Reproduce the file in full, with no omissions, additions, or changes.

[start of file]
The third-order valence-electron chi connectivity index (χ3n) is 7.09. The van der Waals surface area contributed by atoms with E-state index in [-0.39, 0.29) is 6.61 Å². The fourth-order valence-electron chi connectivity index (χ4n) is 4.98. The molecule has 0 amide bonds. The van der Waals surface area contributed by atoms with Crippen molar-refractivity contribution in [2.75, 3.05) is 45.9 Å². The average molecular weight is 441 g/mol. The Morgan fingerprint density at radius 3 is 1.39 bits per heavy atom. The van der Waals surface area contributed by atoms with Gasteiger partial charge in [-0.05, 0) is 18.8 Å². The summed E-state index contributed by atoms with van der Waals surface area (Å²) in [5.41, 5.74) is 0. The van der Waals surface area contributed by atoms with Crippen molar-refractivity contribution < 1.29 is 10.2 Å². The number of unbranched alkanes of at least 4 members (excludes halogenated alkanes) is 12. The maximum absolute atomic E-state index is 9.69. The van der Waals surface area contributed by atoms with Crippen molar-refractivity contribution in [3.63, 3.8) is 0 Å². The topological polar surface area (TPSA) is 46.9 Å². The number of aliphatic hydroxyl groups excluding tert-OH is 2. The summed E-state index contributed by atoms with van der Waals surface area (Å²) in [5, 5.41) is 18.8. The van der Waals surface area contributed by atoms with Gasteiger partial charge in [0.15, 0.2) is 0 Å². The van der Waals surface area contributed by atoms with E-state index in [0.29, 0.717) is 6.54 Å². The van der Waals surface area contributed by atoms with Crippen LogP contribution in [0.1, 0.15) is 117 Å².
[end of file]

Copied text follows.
The third-order valence-electron chi connectivity index (χ3n) is 7.09. The van der Waals surface area contributed by atoms with E-state index in [-0.39, 0.29) is 6.61 Å². The fourth-order valence-electron chi connectivity index (χ4n) is 4.98. The molecule has 0 amide bonds. The van der Waals surface area contributed by atoms with Crippen molar-refractivity contribution in [2.75, 3.05) is 45.9 Å². The average molecular weight is 441 g/mol. The Morgan fingerprint density at radius 3 is 1.39 bits per heavy atom. The van der Waals surface area contributed by atoms with Gasteiger partial charge in [-0.05, 0) is 18.8 Å². The summed E-state index contributed by atoms with van der Waals surface area (Å²) in [5.41, 5.74) is 0. The van der Waals surface area contributed by atoms with Crippen molar-refractivity contribution < 1.29 is 10.2 Å². The number of unbranched alkanes of at least 4 members (excludes halogenated alkanes) is 12. The maximum absolute atomic E-state index is 9.69. The van der Waals surface area contributed by atoms with Crippen molar-refractivity contribution in [3.63, 3.8) is 0 Å². The topological polar surface area (TPSA) is 46.9 Å². The number of aliphatic hydroxyl groups excluding tert-OH is 2. The summed E-state index contributed by atoms with van der Waals surface area (Å²) in [5, 5.41) is 18.8. The van der Waals surface area contributed by atoms with Gasteiger partial charge in [0.15, 0.2) is 0 Å². The van der Waals surface area contributed by atoms with E-state index in [0.29, 0.717) is 6.54 Å². The van der Waals surface area contributed by atoms with Crippen LogP contribution in [0.1, 0.15) is 117 Å².